Manual tasks includes a range of activities in the school and work environment including moving furniture, entering data into a computer, carrying a bag full of sporting equipment, using a hedge trimmer and transferring a student from a wheelchair onto a toilet. These tasks involve the exertion of force to lift, lower, push, pull, carry, move, hold, slide or transfer a person or object.
Manual tasks can contribute to a range of musculoskeletal disorders (injuries) including:
These types of injuries are often cumulative with damage occurring over a period of time before pain or injury is apparent.
Some work activities may present additional hazards that can also overload the body and lead to injury. These tasks are known as hazardous manual tasks and require specific management strategies. A hazardous manual task involves one or more of the following factors:
Often, the risk of acquiring a hazardous manual task injury is increased by stress. In order to reduce the risk of injury to staff and students, it is necessary to identify those tasks that are classed as hazardous and ensure they are adequately managed.
Many steps can be immediately implemented to minimise the risk of injuries associated with any manual task, whether they are classed as hazardous or not. Planning the task, using equipment to reduce the effort required and asking for help are simple ways to reduce the risks.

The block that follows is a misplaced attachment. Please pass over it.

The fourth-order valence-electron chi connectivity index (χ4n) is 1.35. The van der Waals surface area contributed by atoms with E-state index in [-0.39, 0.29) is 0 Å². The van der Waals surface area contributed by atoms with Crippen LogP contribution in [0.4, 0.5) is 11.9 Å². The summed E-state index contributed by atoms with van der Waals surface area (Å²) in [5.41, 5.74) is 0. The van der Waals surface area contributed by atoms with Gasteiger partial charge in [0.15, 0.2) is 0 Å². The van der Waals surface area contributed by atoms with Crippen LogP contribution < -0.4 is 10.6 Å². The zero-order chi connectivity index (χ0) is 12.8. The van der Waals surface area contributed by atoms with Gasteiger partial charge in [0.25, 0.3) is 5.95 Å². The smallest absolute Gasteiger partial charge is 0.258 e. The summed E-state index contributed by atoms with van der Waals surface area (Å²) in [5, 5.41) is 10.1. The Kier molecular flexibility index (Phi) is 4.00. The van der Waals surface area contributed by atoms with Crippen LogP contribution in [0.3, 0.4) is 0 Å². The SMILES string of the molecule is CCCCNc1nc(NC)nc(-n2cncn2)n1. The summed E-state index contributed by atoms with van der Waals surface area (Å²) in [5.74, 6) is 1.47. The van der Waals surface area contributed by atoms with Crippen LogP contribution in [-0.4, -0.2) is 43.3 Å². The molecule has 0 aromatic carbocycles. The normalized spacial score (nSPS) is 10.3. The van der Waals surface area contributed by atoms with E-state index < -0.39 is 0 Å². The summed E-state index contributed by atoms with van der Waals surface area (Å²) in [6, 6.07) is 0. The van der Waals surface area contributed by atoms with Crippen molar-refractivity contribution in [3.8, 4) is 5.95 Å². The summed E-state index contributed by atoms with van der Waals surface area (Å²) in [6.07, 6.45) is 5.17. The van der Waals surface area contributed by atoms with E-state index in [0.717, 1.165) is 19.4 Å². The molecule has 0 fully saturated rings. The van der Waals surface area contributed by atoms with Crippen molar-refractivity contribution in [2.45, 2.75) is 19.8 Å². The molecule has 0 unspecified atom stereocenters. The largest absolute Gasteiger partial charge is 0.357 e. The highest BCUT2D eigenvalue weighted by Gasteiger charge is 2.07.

It is also useful to consult with workers who are actually undertaking the tasks, as they:
Encourage staff to report problems with manual tasks and signs of discomfort immediately so that risks can be managed before an injury occurs.
Risk management resources specific to manual tasks are available on this page.
This risk assessment template is designed to assist workplaces to identify and manage hazardous manual tasks.
The following generic SOPs provide information on how to address risks related to identified hazardous manual tasks in department work environments. Ensure you modify the content to reflect any local circumstances related to your task and equipment before you implement them.
Grounds and Facilities
This page was last reviewed on 30 May 2016